- Publication of a Calendar of market days in Osun State, to be expanded within a year to cover two other neighbouring states and eventually all Yoruba states. This is based on the fact that Yoruba markets are not just commercial institutions but also socio-cultural institutions.
- Simultaneous work on a Yoruba calendar of festivals, again starting with Osun state.
- Support for local/indigenous artists through exhibitions
- Exhibition of arts from other Nigerian, African and non-African societies
- Book fairs (books in Yoruba and on Yoruba culture and society in any language)
- Periodic invitation of musicians from other black cultures
- Regular invitation of musicians and artists from other societies/countries
- Promotion of cultural exchanges between Nigeria and other African countries (Nigerians know more about Europe and America than about their nearest neighbours north, east, south and west).
The short-term activities will of course vary from time to time, especially on specifics.
- Setting up of a translation bureau and the dictionary committee
- Setting up a Yoruba language Academy to oversee the standardization of a literary Yoruba
- Setting up a publishing house specializing (but not exclusively) in Yoruba publications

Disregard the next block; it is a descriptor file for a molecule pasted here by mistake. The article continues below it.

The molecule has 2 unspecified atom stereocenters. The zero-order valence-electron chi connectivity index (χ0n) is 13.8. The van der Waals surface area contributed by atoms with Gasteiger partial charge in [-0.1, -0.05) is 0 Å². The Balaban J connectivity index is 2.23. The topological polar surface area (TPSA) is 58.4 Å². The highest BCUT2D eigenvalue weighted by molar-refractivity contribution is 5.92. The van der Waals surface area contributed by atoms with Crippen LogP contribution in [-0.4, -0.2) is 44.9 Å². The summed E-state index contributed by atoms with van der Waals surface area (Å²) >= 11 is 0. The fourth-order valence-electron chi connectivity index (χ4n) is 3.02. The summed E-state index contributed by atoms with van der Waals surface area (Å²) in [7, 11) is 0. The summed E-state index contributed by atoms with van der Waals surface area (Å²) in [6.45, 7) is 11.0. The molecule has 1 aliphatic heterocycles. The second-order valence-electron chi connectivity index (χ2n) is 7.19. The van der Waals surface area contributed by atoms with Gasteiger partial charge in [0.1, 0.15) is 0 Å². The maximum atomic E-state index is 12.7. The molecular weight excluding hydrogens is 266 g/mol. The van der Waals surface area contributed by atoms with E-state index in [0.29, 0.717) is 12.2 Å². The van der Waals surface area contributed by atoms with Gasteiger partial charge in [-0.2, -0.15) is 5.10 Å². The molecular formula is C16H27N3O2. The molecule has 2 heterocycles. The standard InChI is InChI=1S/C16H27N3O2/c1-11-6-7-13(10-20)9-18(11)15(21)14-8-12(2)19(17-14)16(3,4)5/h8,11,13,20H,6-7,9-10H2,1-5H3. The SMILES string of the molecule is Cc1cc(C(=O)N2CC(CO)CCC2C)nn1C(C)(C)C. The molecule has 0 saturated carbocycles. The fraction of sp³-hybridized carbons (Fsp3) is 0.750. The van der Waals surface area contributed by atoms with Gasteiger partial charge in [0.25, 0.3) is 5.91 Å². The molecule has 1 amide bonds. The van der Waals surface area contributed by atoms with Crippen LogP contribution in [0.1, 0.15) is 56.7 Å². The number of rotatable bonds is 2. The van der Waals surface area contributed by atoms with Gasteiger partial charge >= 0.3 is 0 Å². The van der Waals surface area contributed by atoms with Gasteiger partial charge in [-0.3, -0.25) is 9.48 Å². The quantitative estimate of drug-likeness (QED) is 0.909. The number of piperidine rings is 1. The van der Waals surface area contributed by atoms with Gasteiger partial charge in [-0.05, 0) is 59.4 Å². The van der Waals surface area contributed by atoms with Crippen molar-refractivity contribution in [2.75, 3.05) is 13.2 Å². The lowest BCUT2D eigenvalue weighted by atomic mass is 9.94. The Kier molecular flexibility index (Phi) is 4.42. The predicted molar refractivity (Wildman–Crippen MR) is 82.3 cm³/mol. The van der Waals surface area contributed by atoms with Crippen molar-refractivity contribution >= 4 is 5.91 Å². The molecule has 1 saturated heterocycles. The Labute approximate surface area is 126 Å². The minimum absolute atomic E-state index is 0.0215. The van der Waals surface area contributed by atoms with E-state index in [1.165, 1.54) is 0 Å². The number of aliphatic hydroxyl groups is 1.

- Yoruba dictionary project
- Translations of the Holy Bible (and Koran?) into contemporary Yoruba
- Annual literary prizes in Yoruba literature and in translations into Yoruba
- The creation of a ‘Yoruba library’: books in all languages dealing with all aspects of Yoruba society.
- The creation of an audio-visual library in which, as a first step, will be gathered all Yoruba video-films. This will be followed by the more ambitious one of gathering video-films from the rest of the country, Benin Republic, Ghana, and beyond. This programme is based on our belief that, in the absence of a vigorous writing in the language, some genres of the Yoruba video-film now constitute the major repository of Yoruba language.
Endangered Language: These long-term projects, as is obvious, is in keeping with the UNESCO policy on education and indigenous languages. Because of the population of its speakers (over 30 million), Yoruba language may appear for now not to be an endangered language, but anybody watching the trend in our education system will agree that in another twenty years or so, it will become one. In this regard, the Centre will seek to persuade all Yoruba states to make Yoruba the compulsory language of instruction in all subjects right up to end of primary school. This exists in Nigeria’s education policy, but nobody observes it.